Who doesn’t love a long walk on the beach? Whether it’s early in the morning just in time for a sunrise, or in the lazy evening hours when the sky is a mixture of orange, blue, and purple, a beach walk is all but required on a Hatteras Island vacation.
The lure of an oceanside stroll is certainly hard to beat, but for folks who love nothing more than a long, leisurely walk to relax and get a little exercise, there are plenty of places on and off the sand to discover. Think that nothing can beat that beach walk? Then you haven’t seen all the off-the-beaten paths that this vacation destination has to offer.
Cape Hatteras Lighthouse: Turns out, this destination is more than just the nation’s tallest lighthouse. The National Park Service grounds surrounding the lighthouse has three unique trails for walkers and joggers alike. The ¾ mile nature trail directly across from the lighthouse access is a beautiful, shaded introduction to a maritime forest. On this trail, you’ll encounter wooden bridges that span over saltwater canals, as well as pebble lined paths under a canopy of cedars and live oaks. Take your time and read the brown Park Service signs that indicate the creatures and foliage that call this sample of a maritime forest home.
Drive past the lighthouse towards Cape Point, and you’ll find two more trails that are ripe for exploring. One is an old concrete road that at one time functioned as a military and Coast Guard road to Buxton Village, so cargo and salvage finds could be easily hauled to the town. The other is a wide path through the woods that leads all the way to Frisco. Here you’ll find the relatively unknown British Soldier cemetery, as well as bits and pieces from old NPS projects, like cement or brick remnants from the lighthouse’s original foundation.
Frisco: Not for the map lovers, the paths that line the Frisco Woods are generally unexplored and offer a true adventure. The best way to find a weathered trail is to explore the soundside roads off of NC Highway 12 for sandy parking areas, as dozens of trails intertwine throughout this area. Explore cautiously, as these trails aren’t maintained by the NPS, but rather offer a unique opportunity to see the maritime forests just as they are: wild and untouched. Unlike a typical hiking trail, with the ever shifting nature of the island, it’s not unusual to spot a pine cone or a fossilized clam shell in these woods.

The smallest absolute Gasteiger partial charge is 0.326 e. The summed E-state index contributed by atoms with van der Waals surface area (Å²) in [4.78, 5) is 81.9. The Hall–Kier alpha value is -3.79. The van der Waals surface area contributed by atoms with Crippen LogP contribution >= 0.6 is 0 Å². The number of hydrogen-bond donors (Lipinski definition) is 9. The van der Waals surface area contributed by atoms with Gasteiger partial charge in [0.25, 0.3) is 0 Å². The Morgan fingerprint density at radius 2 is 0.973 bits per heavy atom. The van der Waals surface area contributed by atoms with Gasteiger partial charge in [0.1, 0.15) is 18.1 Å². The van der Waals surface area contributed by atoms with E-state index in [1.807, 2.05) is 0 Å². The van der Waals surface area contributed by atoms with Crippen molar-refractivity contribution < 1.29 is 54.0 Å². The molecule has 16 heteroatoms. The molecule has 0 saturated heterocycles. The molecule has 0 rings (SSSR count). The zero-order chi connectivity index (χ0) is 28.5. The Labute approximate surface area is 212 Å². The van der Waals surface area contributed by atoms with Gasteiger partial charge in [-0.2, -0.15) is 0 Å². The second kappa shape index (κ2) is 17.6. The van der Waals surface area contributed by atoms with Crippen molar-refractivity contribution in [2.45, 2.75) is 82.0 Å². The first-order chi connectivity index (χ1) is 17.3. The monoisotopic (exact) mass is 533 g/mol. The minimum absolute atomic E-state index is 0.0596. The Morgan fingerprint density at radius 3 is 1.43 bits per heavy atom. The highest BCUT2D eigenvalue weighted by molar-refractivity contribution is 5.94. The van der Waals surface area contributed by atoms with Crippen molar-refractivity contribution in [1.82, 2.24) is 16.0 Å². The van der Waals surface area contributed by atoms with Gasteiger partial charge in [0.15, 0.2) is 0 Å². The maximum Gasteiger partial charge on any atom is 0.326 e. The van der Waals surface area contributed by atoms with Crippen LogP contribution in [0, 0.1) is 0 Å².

Kinnakeet Shores, Avon: Active walkers and joggers love this soundside community, both for its safe and relatively traffic free roads, and for its scenic beauty. Lovely ¼ mile boardwalks lead to the sound, or through the marshes of Avon, and the community trails offer small fitness stations along the way, with basic stretching equipment and instructions, so active folks can take a moment to stretch and flex their muscles during their route.
Pea Island National Wildlife Refuge: There’s no better trail for nature lovers, as the refuge offers paths and boardwalks that stretch deep into the heat of the sound, offering picturesque wildlife and bird views. The welcome center in between Rodanthe and the Bonner Bridge has information on the local species, access to trails, and public restrooms.
Springer’s Point, Ocracoke: This privately owned nature preserve tucked away in Ocracoke Village is open for anyone to explore. Wooded paths lead in a circular route to the sound, where shell collectors will find piles of scallops and clams. Little signs along the way point out the different attractions, including local and rare plants. Arguably, the best time to visit is in the late spring and early summer, when the flowers are in full bloom and the beauty of Springer’s Point is truly unparalleled.
Whether you embark on a full blown wilderness adventure, or simply take a leisurely stroll in your own backyard, be sure and keep your eyes and ears open. With a unique ecosystem that changes from the oceanfront to the calm waters of the sound, the animals, plants, and odd finds you come across are sure to be a surprising adventure all by themselves.
Naturally, if you’re a traditionalist, there’s always that nice long stretch of Hatteras Island shoreline, just waiting for your footprints.Fan Photo Friday Fan Photo Friday Picture of the Week